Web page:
Fairfax is a Financial Holding Company based in Toronto, Ontario, Canada. Their underlying business is multi-line insurance (property & casualty, life, re-insurance, investment management and insurance claims management). Fairfax is listed on the Toronto Stock Exchange (TSE) under the ticket FFH.TO and has had an impressive run (understatement) under Prem Watsa, 21% compounded annual growth in book value from September of 1985 through present. From C$1.52 to C$700, over 31 years, truly remarkable. As at the end of Q3 2015 Fairfax had C$42bln (US$32bln) in assets. Full results for 2015 will be out mid April. Mr. Watsa is extremely savvy and even though he is young enough to be Buffett’s son at 65, he is often referred to as “Warren Buffett of the North”. Prem Watsa immigrated to Canada from India after completing a Bachelor of Technology Degree in Chemical Engineering and completed his MBA at the Ivey Business School at Western University in 74′.
FFH.TO at C$700 per share is up 8.1% ytd in 2016 but is well off it’s tippy toe highs when it was up 18.6% on February 19, 2016, to C$774, at a time you might recall most thought it was end of days. Fairfax announced a C$735mm bought deal for 1mm shares of subordinate voting shares on February 22, 2016 when the stock was flirting with C$770. It likely seemed to Lead Underwriters, Bank of Montreal (BMO), Canadian Imperial Bank of Commerce (CIBC) and Royal Bank of Canada (RBC) that 1mm shares on a bought deal basis at C$735 held limited downside, especially with C$29mm of total fees included. It turns out a bought deal was the way to go for Watsa. The deal closed March 2, 2016 and Fairfax got their C$735mm in gross proceeds (C$706ish net). The deal, as Fairfax typically does, funded growth with the proceeds of this slug of sub voting shares to pay for formerly announced acquisitions, namely 80% of Eurolife ERB Insurance (largest insurer in Greece) and an incremental 9% of ICICI Lombard (taking holding to 35%), India’s largest private sector general insurer.
The most recent bought deal turned out to be a stinker. About 1/2 was sold at the marketed (i.e. bought) price but with the rest of the wares sitting on the shelf of the deal underwriters, the last shares of the bought deal were re-offfered at $687.50, approx. 6.5% down from the $735 bought price. Obviously, underwriters did not take Fairfax up on the “Greenshoe” option to upsize the deal by up to 15%, that would be more a Kodiak boot than a shoe.
Fairfax’s main ticker is denominated in Canadian dollars. The Canadian dollar at 1.3354 has staged a magnificent 10% rally versus the USD in the last 2 1/2 weeks from the recent low. They have a USD version FFH.U.TO, also listed on the TSE but scant, as in near zero volume I’m afraid making FFH.TO the only game in town. Several hedge funds have listed re-insurance arms. Watsa like prowess costs you 2% & 20% in the USA. Canadian hedge funds typically charge 1.5% and 15%. Fairfax even pays you a consistent dividend.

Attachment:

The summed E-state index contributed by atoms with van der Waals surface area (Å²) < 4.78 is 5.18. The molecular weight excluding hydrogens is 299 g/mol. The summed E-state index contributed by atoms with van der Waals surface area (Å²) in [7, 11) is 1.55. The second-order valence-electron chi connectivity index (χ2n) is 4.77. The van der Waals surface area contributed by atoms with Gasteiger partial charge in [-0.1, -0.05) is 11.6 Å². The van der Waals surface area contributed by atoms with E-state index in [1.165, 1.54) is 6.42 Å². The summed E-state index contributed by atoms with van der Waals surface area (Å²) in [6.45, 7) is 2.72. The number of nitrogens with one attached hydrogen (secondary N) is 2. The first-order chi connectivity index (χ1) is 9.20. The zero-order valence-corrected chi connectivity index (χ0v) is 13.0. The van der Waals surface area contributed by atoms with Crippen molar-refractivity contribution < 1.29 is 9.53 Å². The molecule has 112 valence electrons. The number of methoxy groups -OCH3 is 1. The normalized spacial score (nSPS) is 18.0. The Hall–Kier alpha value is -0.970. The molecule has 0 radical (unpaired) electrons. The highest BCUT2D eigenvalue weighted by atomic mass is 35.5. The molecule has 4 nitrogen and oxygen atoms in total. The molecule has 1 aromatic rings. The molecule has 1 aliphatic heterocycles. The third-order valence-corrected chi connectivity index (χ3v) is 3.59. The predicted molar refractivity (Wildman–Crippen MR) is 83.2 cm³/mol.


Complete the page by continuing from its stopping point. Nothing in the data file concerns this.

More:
The complexity of Fairfax is a turn off for some investors and there is certainly key man risk, but I’m much more comfortable taking risk on Watsa at 65 than others of similar vintage. He signed on for a decade more as CEO (through 2025) last year for C$600,000 (US$450,000) per annum in pay with no other incentives (pension, share options, car, nada) other than his existing shareholdings in Fairfax. Watsa used to control 80% of the voting rights in the Company and now hold 43%, 41.8% through multiple voting right shares and the residual through subordinate voting shares (identical to the $735mm just raised). Watsa is worth approx. $1bln through his career long efforts at Fairfax and draws two Hillary Clinton speeches worth of remuneration per annum. Serious skin in the game.
Macro overlays. Watsa has shown a very deft capacity to effect macro overlays to the Fairfax business at just the right time. His bet against subprime in the global financial crisis allowed Fairfax to net US$4.6bln on hedges, split somewhat evenly between equity hedges and credit default swaps where Fairfax was a buyer of protection well before the storm hit. The latest overlay, other than 16.5% (US$5.2bln) in cash, is related to a deflation bet Prem Watsa began in 2010. Fairfax now has >$100bln notional in CPI-swaps which pay if key global markets (USA 42% of notional hedges, EU 38% of notional hedges, Great Britain and France) experience deflation over the contract term (typically 10 year swaps, with roll down the portfolio has a average life of <7 years). Part of this hedge is to protect investment returns, but Watsa thinks both bigger and 2 moves ahead of most. Many European insurers will likely be insolvent after an extended period of NIRP right on the heels of ZIRP. Funding growth through opportunistic acquisitions does not come solely from bought equity deals when the sun is sunny. JCG
Note: At the due diligence stage with this one. No position held. Pref shares in scope, in addition to the common.If you enjoy the content at iBankCoin, please follow us on Twitter